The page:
Cable television

Netflix could learn a few things from cable TV

For years, Netflix never called itself a network. As such, it has never had to adhere to any conventions other than cable or broadcast networks. Now, however, Netflix defines itself as an “internet network,” which means it needs to start thinking of itself as one.

Netflix needs to figure out if it’s TBS or HBO and start curating content for its audience based on that decision. Not from a financial point of view, but out of respect for the tens of millions of subscribers that the network now has. With over 500 scripted series airing this year, it’s harder than ever for audiences to choose what’s worth watching. As increasingly mediocre shows are commanded into battle over quantity of options over quality, it’s up to the networks to carefully curate their offerings.

The story told by FX

Nobody does it better than FX (and its sister network, FXX). For a long time, FX had similar issues. When the network launched in 1994, it didn’t have much going on outside of Major League Baseball games that the network got through its parent company, Fox. It wasn’t until the early 2000s that FX began to take shape. Peter Liguori was in charge of programming at FX in the early 2000s, and it was under him that shows like The Shield, Nip/Tuck and Save me created. It was the first time the FX series had been recognized by the voting bodies at annual awards shows (the Emmys, the Golden Globes) and, more importantly, the edgy tone that FX would eventually become known for.

One of the main reasons FX continues to be as successful as it is today is that current head of programming, John Landgraf, is aware that it is not just a network; it healing. After years of suffering from low ratings and being considered a low profile network, Landgraf came on board in 2005 and began working on series that would bring credibility to the network. He stopped focusing on commissioning a lot of shows and instead started building an empire of acclaimed showrunners (Ridley Scott, Ryan Murphy) and seasoned actors.

Netflix needs to start doing the same. The Internet network has its own list of acclaimed series like Orange is the new black, the crown, house of cards and Strange things. But he’s also trying to build his roster of slapstick and lowbrow comedies and even trying to break into the realm of reality TV with shows like Ultimate Beast Master. Trying to build this empire of niche shows that target all types of viewers around the world, from poorly received series like flakes and the fourth season of Development stopped be pushed without a second thought.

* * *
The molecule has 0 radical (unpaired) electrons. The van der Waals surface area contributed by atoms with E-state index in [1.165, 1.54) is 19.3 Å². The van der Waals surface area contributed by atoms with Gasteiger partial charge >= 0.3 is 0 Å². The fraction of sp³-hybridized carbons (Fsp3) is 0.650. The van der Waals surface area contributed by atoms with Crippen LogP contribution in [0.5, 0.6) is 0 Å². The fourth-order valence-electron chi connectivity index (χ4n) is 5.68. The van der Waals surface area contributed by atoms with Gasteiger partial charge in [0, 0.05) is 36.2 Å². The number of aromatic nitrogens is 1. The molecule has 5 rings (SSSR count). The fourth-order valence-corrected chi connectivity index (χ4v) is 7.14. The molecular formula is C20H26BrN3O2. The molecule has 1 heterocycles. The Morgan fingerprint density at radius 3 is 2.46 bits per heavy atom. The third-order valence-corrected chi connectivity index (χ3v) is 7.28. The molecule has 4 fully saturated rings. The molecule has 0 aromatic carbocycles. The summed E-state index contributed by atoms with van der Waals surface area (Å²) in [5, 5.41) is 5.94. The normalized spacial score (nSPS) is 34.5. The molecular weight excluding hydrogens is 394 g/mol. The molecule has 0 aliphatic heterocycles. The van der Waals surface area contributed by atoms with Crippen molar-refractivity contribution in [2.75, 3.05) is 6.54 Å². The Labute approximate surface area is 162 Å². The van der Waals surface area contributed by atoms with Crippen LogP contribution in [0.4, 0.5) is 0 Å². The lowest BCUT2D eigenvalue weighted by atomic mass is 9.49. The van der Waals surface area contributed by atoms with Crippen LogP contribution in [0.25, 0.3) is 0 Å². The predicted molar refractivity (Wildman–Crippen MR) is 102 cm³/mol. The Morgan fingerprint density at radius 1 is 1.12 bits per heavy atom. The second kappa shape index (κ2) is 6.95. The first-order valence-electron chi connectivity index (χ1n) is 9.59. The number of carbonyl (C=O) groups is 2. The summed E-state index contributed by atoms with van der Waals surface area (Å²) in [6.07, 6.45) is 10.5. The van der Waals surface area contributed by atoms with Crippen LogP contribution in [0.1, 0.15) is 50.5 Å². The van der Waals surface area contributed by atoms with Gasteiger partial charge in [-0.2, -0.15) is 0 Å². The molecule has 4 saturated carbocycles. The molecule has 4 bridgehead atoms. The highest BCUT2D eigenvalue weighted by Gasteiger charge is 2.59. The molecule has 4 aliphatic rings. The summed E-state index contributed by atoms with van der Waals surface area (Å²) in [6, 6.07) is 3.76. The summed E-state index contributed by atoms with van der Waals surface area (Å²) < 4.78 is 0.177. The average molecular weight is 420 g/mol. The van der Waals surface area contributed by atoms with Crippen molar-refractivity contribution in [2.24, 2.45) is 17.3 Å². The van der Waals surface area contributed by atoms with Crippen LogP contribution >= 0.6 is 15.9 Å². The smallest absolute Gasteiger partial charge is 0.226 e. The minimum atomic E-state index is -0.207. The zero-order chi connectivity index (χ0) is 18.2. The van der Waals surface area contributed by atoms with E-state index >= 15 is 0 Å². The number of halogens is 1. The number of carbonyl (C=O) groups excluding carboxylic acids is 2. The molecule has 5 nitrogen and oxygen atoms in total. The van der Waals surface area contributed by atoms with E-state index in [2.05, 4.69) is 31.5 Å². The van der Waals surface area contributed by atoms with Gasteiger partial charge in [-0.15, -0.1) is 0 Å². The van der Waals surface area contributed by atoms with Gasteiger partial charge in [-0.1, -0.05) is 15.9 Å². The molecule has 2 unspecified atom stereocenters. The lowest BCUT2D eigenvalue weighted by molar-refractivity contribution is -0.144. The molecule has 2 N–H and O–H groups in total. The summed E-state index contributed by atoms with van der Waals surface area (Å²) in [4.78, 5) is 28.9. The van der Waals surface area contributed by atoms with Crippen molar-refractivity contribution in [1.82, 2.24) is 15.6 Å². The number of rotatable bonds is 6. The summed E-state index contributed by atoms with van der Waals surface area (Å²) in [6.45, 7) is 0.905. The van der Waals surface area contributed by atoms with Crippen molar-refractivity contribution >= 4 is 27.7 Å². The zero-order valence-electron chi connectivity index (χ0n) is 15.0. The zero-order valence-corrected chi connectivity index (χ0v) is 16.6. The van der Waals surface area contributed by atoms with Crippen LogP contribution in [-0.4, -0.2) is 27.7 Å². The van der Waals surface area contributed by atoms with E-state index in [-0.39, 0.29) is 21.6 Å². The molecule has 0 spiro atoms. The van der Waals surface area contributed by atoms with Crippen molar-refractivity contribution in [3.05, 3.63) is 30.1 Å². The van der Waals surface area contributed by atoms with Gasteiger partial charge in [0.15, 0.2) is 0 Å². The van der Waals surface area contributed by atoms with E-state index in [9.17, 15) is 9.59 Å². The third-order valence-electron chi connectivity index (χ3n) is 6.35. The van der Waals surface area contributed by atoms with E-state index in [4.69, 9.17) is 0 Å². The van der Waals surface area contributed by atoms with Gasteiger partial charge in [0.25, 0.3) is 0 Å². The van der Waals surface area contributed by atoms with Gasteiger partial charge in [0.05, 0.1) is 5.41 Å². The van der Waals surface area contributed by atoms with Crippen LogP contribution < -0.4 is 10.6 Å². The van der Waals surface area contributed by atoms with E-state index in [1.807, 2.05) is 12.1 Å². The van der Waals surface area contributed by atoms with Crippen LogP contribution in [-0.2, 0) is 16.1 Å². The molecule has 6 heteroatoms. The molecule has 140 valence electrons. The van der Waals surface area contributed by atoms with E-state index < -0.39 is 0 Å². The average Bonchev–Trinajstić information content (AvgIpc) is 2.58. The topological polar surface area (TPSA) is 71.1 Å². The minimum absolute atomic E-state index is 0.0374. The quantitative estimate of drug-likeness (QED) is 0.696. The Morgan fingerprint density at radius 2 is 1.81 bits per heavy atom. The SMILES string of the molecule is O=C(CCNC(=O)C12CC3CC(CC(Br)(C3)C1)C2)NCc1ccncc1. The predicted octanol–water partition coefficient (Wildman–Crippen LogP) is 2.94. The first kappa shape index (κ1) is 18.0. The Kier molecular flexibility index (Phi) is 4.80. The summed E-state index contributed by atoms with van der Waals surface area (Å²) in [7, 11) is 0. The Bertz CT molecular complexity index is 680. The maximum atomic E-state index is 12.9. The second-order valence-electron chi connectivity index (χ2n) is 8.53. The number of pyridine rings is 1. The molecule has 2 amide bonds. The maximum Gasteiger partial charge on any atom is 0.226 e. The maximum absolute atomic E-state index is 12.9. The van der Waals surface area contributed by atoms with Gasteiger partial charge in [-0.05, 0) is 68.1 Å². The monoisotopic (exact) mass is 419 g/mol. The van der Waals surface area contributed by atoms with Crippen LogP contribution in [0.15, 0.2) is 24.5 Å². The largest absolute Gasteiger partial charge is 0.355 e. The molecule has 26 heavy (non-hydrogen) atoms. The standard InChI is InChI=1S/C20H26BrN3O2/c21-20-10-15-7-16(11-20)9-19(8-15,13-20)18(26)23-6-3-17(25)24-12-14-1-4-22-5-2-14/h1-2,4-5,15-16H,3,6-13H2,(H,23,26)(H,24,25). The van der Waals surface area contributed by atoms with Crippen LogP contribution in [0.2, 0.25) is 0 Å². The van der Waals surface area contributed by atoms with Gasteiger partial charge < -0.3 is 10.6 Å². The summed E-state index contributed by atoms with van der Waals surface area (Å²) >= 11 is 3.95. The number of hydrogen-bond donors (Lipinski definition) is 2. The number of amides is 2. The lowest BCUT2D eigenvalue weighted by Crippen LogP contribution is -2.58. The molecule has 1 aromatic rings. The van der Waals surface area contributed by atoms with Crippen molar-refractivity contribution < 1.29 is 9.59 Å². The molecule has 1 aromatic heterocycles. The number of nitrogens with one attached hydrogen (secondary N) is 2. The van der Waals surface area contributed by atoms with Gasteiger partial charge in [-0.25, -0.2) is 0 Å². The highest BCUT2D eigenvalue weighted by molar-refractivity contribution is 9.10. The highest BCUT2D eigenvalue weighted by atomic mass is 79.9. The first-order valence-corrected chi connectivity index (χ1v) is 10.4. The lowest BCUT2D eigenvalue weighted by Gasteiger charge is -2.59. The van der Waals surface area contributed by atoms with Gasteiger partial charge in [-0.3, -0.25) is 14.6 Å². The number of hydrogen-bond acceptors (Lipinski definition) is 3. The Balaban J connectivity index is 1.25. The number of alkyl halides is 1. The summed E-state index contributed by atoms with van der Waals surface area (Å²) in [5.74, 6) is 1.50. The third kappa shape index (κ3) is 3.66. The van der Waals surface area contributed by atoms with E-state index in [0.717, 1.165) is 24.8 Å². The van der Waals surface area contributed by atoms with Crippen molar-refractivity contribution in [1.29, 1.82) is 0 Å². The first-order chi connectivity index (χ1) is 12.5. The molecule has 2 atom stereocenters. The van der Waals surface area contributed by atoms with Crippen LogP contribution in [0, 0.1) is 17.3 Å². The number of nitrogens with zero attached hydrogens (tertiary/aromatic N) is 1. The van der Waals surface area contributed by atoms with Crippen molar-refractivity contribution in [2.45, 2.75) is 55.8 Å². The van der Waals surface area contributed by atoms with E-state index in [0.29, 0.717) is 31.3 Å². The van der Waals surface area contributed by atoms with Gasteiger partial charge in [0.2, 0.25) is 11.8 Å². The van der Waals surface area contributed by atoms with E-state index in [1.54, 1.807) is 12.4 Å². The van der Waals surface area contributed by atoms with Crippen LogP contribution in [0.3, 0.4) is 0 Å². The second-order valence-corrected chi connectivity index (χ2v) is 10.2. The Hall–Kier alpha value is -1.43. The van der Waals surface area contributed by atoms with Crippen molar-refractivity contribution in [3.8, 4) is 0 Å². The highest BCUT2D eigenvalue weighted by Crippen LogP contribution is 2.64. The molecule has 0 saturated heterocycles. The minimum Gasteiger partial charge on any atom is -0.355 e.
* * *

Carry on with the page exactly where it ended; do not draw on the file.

It’s not just about having more

Again, because Netflix doesn’t have to worry about the financial consequences of a disappointing show, both in terms of ratings and reviews, its executives continue to test the waters. Like HBO, it is entirely dependent on subscriptions, and according to Netflix’s recent earnings report, subscriptions are steadily increasing around the world.

This means Netflix has the confidence and financial backing to experiment. As of December 2016, 24 original series have been created or returned. In January, there were 14 original series. In February, 11 new series will be broadcast. This does not count the number of original series or films that Netflix will also launch and promote.

That’s the key word: promote. It’s not only that Netflix has unlimited space to stream series and movies, but it’s also the shows and movies that are promoted on the front page. There’s little room to tease what’s first. As a result, there are new series that will never get the same attention as others. Sure, Santa Clarita Diet, a new zombie series that stars Drew Barrymore and Timothy Olyphant, will likely get great placement, but how about legend quest. Moreover, what exactly legend quest?

The negative effect it brings

During a televised conference last summer, FX’s Landgraf said the industry had been in a “peak TV” state for a few years. The number of scripted and unscripted series is growing at an alarming rate, and Landgraf told the assembled reporters that it’s not benefiting anyone.

“Although there is more large television [now] that at any point in history audiences have a harder time distinguishing the great from the simple competent,” Landgraf said. “I also believe there’s so much American television that we have lost much of the thread of a coherent and collective conversation. about what is good, what is very good and what is good.

Landgraf added that shows are not like cars; they cannot be made on a factory line by engineers or coders and produced at a rapid pace. TV shows need time and a certain level of attention from multiple people to develop.

“You could give me all the money in the world, and I still couldn’t personally oversee 71 shows and give each series the attention it needed,” Landgraf said. “Why are they [Netflix] do so many shows and is it effective? I couldn’t tell you.

“They can’t dub again and dub again and dub again because the whole face of the earth would be covered in Netflix shows 20 years from now.”

Netflix’s formula has worked for the company so far – or so CEO Reed Hastings said. Netflix has never revealed how many people watch their shows, and the company has no plans to release numbers anytime soon. But as Netflix’s community continues to grow, there will be more pressure on the internet to not only meet needs, but also to organize. With an abundance of series to discover, networks must help separate the mediocre from the phenomenal and focus on producing the latter.